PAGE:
As the buzzer sounded, Richard Jefferson threw his hands in the air and sent a salute to all those Arizona fans who have watched this bittersweet season unfold.
"One more win," he mouthed to the crowd, as he thrust his index fingers in the air. "One more win."
A five-minute barrage of can't-miss shooting and smothering defense pushed the Wildcats to an 80-61 victory over defending champion Michigan State in the NCAA tournament's semifinals Saturday.
With a victory Monday over the winner of the Duke-Maryland semifinal, Arizona will close this season in true storybook fashion. And what an ending that would be, for a team still mourning the loss of coach Lute Olson's wife, Bobbi, who died of cancer Jan. 1.
"It's been real tough, what the coach has gone through and what the team has gone through," Jefferson said. "It keeps coming up continuously. That's the hardest part for us as a team. We've been talking about it a long time. The season is dedicated to Mrs. Olson."
Using a 21-3 run to start the second half, Arizona took a 20-point lead, then held off a brief Michigan State rally to move closer to its first title since 1997.
Maybe a championship will put a permanent end to the debate about Arizona being a "soft" team from the Pac-10 a reputation that has dogged the Wildcats despite heir perennial success.
"If they consider us soft, that's a good thing," point guard Jason Gardner said. "We have the emotion going our way. We knock their confidence down and ours goes up. We went through a lot this year, but we knew we'd be contenders."
Despite the loss of Mateen Cleaves and two more seniors from last year's title team, the Spartans became just the ninth team to make three straight Final Fours. But against the preseason No. 1 - the team center Loren Woods said might be the best ever - Michigan State appeared outmanned.
Arizona's Richard Jefferson talks about how the team has dealt with the death of coach Lute Olson's wife Bobbi.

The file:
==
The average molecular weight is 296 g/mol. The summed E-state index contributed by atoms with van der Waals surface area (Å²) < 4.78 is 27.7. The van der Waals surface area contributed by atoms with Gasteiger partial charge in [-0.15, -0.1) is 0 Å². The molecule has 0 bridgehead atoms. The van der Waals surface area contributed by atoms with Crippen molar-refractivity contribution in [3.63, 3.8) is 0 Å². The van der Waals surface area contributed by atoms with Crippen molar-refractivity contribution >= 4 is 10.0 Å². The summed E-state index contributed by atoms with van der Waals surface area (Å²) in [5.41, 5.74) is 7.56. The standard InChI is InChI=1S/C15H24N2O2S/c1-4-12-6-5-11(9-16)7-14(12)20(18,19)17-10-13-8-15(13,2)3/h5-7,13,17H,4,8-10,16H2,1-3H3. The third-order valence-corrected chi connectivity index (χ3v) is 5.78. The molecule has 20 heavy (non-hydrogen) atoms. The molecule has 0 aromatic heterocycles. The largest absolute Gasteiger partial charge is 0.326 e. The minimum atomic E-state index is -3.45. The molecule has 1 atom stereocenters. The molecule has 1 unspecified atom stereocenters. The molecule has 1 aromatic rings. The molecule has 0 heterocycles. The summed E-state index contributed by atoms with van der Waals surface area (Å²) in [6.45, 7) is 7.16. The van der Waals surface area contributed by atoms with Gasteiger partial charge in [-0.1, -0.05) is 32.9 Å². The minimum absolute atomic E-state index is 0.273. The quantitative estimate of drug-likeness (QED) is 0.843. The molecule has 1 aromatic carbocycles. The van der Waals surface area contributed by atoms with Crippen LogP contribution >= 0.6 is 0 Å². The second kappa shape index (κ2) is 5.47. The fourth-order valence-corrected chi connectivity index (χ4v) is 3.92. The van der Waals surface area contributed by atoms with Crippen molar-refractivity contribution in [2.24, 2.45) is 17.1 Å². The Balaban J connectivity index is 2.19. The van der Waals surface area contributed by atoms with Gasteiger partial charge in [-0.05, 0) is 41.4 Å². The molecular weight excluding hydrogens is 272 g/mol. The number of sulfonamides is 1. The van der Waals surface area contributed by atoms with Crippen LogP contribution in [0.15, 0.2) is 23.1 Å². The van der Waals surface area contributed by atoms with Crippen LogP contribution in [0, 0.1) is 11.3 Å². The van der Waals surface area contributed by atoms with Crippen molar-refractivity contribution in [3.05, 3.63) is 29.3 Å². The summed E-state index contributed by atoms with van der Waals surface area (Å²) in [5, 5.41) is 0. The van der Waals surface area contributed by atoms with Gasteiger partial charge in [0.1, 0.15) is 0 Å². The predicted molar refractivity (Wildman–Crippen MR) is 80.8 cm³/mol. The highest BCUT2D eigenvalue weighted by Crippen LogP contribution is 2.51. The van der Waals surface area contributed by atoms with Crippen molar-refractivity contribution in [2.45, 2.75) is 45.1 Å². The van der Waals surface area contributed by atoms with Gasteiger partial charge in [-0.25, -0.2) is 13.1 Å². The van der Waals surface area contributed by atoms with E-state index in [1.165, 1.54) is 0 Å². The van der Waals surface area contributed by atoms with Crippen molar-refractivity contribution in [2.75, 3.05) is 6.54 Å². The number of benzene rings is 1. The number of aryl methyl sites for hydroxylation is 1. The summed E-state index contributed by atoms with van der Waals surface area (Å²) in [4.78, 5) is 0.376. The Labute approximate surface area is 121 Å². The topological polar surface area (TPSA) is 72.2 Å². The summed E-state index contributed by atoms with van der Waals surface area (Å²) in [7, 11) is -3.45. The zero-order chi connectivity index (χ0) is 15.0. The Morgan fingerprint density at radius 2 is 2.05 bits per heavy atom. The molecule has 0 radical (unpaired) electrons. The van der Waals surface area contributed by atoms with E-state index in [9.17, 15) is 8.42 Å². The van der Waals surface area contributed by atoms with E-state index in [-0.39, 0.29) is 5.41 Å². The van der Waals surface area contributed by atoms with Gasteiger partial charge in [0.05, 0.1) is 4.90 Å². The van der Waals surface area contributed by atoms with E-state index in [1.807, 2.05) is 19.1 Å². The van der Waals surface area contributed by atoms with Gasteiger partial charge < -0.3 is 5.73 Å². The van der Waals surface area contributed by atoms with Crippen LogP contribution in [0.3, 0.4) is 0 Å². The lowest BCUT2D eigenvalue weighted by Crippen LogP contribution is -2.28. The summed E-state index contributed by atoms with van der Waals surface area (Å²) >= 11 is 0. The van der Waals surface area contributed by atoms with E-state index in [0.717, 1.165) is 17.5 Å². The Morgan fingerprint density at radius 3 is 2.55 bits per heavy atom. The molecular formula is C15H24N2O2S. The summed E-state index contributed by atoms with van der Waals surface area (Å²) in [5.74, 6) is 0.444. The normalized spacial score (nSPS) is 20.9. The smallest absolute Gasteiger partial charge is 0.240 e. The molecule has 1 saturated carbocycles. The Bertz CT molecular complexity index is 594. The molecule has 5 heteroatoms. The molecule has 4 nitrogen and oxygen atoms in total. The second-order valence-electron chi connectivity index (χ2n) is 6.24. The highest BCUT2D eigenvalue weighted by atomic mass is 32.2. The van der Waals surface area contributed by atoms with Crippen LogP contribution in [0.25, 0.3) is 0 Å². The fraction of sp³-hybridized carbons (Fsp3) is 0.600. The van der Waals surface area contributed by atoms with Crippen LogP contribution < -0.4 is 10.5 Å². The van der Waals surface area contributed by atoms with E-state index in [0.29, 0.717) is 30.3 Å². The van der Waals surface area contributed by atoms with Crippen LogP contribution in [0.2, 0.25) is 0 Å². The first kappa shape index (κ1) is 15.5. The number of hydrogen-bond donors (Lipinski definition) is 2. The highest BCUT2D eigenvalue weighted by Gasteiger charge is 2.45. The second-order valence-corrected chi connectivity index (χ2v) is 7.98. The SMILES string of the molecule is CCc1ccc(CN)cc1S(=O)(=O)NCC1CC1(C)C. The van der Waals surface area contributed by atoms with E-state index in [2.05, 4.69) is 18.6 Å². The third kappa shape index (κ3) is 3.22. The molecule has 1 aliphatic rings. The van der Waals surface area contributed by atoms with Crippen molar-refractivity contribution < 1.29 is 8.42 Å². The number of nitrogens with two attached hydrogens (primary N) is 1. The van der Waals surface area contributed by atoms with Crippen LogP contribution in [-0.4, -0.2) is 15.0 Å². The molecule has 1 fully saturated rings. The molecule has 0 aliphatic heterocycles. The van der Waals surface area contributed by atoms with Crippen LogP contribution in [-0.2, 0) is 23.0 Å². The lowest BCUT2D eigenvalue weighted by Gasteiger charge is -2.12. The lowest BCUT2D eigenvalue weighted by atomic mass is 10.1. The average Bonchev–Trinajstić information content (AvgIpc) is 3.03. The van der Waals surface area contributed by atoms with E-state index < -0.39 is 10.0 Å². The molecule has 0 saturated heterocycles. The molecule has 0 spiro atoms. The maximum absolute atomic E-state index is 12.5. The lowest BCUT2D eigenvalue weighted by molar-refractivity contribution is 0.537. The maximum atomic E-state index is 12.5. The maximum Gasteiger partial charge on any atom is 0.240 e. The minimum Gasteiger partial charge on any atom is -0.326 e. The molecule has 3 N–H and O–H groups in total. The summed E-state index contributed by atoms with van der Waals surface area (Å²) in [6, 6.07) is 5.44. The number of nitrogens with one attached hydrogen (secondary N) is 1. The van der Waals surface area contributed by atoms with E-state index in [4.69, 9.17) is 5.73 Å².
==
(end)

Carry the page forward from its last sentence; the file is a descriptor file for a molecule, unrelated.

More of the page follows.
Michigan State coach Tom Izzo lauds Arizona and discusses what went wrong for the Spartans.
"We just did some things out there that were unSpartan-like," coach Tom Izzo said. "But we had a heck of a year, and I'm not going to let this ruin that."
Bobbi Olson's death was only part of Arizona's story.
Woods and Jefferson were suspended early in the season for violating NCAA rules. Coaches sent senior Eugene Edgerson home for a few days in January after he complained too loudly about the role he was playing.
But nobody seemed upset with their role in this game, especially Gardner, a 5-foot-10 guard who played at the Indianapolis high school where Arizona practiced for the Final Four in 1997.
All Gardner wanted was a glimpse of practice, but security guards kept shooing him away. Four years later, he was at the center of Arizona's dominating performance, scoring 21 points on 6-for-11 shooting.
Gardner stepped in front of a pass one of 12 Arizona steals then glided in for a layup and a three-point play with seven minutes left to give the Wildcats a 15-point lead and essentially end Michigan State's brief comeback.
Before that, Michael Wright was at the center of the 21-3 run that gave Arizona (28-7) a double-digit lead.
The junior forward, who didn't take a single shot in last week's victory over Illinois and was barely a factor in the first half of this game, opened the half with a short jumper, and had a pair of layups during the run that gave Arizona a 53-33 lead. Wright finished with 13 points.
"In the first half, I played kind of lackadaisical," Wright said. "But n the second half, I had to come out and establish myself."
Jefferson had 17 points for the Wildcats. Before his salute to the fans, he shot a meaningless airball that Edgerson dunked, an emphatic ending to a dominating night.
"It was a great performance," Olson said. "I thought particularly in the second half, we made it difficult for Michigan State to get looks and we made a run."
Down by 20, Michigan State's Andre Hutson finally got going. He scored 18 of his team-high 20 points in the second half. But Charlie Bell, the other senior leader on this team, had an awful game 1-for-10 shooting and just three points as the Spartans (28-5) struggled to decipher the zone defenses Arizona unexpectedly threw at them.
Michigan State shot 2-for-14 from 3-point range, its second-worst performance of the year. The Spartans turned it over 15 times.
"We threw interceptions time and time again," Izzo said. "We feel bad to go out this way. For some reason, we weren't with it. It's a big stage. It happens."
The future still looks bright for Izzo's team. Freshman center Zach Randolph scored 12 points and was Michigan State's only inside threat in the first half, which ended with Arizona leading 32-30. Another freshman, Marcus Taylor, shot well early and scored eight points.
As expected, Michigan State held the rebounding edge 40-33, but Woods, the gangly, 7-foot-1 center, held his own, finishing with 11 points and eight rebounds, mostly in the first half.
Bell, the point guard, led Michigan State with 10 rebounds. Jason Richardson, a sophomore considering leaving for the NBA, had just six points on 2-for-11 shooting, as the Michigan State starting guards shot 3-for-21.
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